Dear Dad,

June 14, 2012 § 21 Comments

Does it surprise you that the fifth anniversary of your death is coming up in July?

It surprises me. And it doesn’t.

I still say “Hi, Dad,” when I go in your house, although I say it less often than I did at first. The illusion that I’ll walk in and look through your bedroom door and see you sitting at the computer doesn’t hold up. The desk is gone. It is no longer even a bedroom.

I’ve never missed anyone as I’ve missed you, not even Mom, who you know was one of my best friends. Although I was alone with her when she died, I couldn’t face her death and so I walled it off. What I didn’t know was that walling off her death walled off her life as well.

I still haven’t found my way back to her. I sometimes dream she is alive, but forgotten in a nursing home or hospital, as if I had misplaced her. Please tell her I’m sorry.

You and I worked so hard to keep you alive. Remember the endless appointments with urologists and cardiologists? I especially remember sitting with you waiting for the urologist and staring at a diagram of male urological anatomy. It was all simplified and abstract except for the probing finger that was palpating the prostate, which was drawn very realistically.

We stared at it together, father and daughter, and wondered how we’d come to this point. But we were up for any indignity. We wanted you to live.

The morning you left for the heart surgery you leaned over and patted Moo. “I’ll be back,” you said. But to me you said, “If I don’t make it, I have no regrets. It’s been a good life.”

When you didn’t. I remembered the mistake I’d made with mom. I was determined to keep you in my life no matter how hard I had to grieve to do it.

I gave at least a year over to your loss. It was at about the time Josie and Ray began to confer about how to fix me—this has gone on too long, they said—that I was driving home and sunlight hit the car windshield. Suddenly bathed in light, I felt something I had forgotten.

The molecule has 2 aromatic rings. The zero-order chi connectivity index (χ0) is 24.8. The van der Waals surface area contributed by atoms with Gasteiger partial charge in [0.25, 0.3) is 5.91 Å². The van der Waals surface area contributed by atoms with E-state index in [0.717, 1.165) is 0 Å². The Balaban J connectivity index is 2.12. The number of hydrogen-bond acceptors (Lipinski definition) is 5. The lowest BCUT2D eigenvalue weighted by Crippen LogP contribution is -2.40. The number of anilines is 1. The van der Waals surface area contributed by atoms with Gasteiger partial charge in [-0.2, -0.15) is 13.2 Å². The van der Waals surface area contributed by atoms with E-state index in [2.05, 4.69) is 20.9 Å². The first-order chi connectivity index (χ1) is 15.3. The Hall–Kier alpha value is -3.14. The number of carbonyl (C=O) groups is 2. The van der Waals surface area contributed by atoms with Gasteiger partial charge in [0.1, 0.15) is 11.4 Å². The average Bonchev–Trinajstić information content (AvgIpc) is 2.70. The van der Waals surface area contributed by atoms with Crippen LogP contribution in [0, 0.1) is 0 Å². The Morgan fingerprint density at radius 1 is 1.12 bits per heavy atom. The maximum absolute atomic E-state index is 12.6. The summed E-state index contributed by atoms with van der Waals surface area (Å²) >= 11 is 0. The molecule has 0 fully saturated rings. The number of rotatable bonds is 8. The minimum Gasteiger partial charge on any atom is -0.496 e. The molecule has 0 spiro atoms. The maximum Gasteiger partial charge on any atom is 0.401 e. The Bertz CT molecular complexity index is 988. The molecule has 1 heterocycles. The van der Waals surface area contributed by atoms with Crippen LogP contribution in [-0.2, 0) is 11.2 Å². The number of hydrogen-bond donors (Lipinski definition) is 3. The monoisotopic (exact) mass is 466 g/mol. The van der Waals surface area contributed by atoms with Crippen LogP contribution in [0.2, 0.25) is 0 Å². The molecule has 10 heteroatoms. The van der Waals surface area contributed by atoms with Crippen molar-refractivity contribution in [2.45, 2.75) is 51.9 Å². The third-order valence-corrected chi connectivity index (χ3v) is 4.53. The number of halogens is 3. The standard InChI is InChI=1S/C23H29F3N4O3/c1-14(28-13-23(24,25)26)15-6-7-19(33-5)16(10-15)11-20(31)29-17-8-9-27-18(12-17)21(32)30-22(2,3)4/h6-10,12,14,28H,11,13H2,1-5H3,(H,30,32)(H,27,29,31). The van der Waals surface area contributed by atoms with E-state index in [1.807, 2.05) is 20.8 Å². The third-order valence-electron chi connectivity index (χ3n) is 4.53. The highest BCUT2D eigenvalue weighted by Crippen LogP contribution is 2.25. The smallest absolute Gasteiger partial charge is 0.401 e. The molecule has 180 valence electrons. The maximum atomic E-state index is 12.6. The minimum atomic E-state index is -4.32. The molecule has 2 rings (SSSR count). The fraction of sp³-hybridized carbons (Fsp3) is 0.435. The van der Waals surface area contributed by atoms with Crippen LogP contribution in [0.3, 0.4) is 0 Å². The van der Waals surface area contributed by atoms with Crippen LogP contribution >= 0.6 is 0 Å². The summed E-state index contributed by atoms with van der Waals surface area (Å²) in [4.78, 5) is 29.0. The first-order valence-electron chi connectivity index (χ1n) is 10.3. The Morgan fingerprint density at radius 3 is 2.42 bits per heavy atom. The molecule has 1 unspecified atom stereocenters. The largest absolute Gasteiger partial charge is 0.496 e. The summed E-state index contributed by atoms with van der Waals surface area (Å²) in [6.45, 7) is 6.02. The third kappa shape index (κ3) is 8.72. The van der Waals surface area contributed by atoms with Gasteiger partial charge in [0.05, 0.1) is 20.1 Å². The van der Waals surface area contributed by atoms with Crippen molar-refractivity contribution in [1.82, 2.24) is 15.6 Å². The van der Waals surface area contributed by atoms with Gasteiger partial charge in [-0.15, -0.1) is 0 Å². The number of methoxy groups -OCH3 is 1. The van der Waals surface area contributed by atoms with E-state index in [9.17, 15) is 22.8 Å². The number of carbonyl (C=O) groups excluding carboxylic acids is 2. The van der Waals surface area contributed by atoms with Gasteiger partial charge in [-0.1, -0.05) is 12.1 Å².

Happiness.

And I realized that I was coming out the other side and that you were still with me. But the broken glass of your death had been worn smooth. I could carry it with me unharmed.

We still own your house. We’ve turned it into a library for the neighborhood kids. The archaeology of your life is disappearing beneath stacks of picture books, art supplies, abandoned hoodies, crates of Legos.

This is how I’ve gone on without you. I turned the loss of you inside out, giving it to those who will sweep the future clean, not just of you, but of me as well, and then they will travel on. Last week, when the kids gathered I talked about simple machines. No matter what future they go toward they will need to understand pulleys and inclined planes.

You did. You lived a life anchored in logic and science. Did you see the catapult we built in the yard?

Still, I miss the calm company of your rational mind. Your kindness. Your ability to identify a bird based solely on its song. You, singing like some dime store Sinatra in the car. I miss our daily walks. Having a dad.

I miss you–and I carry you with me everywhere I go.

Happy Fathers Day, Dad.

Love,

Adrain

Note: Dad always spelled my name wrong—and pronounced it just the way he spelled it: a drain.

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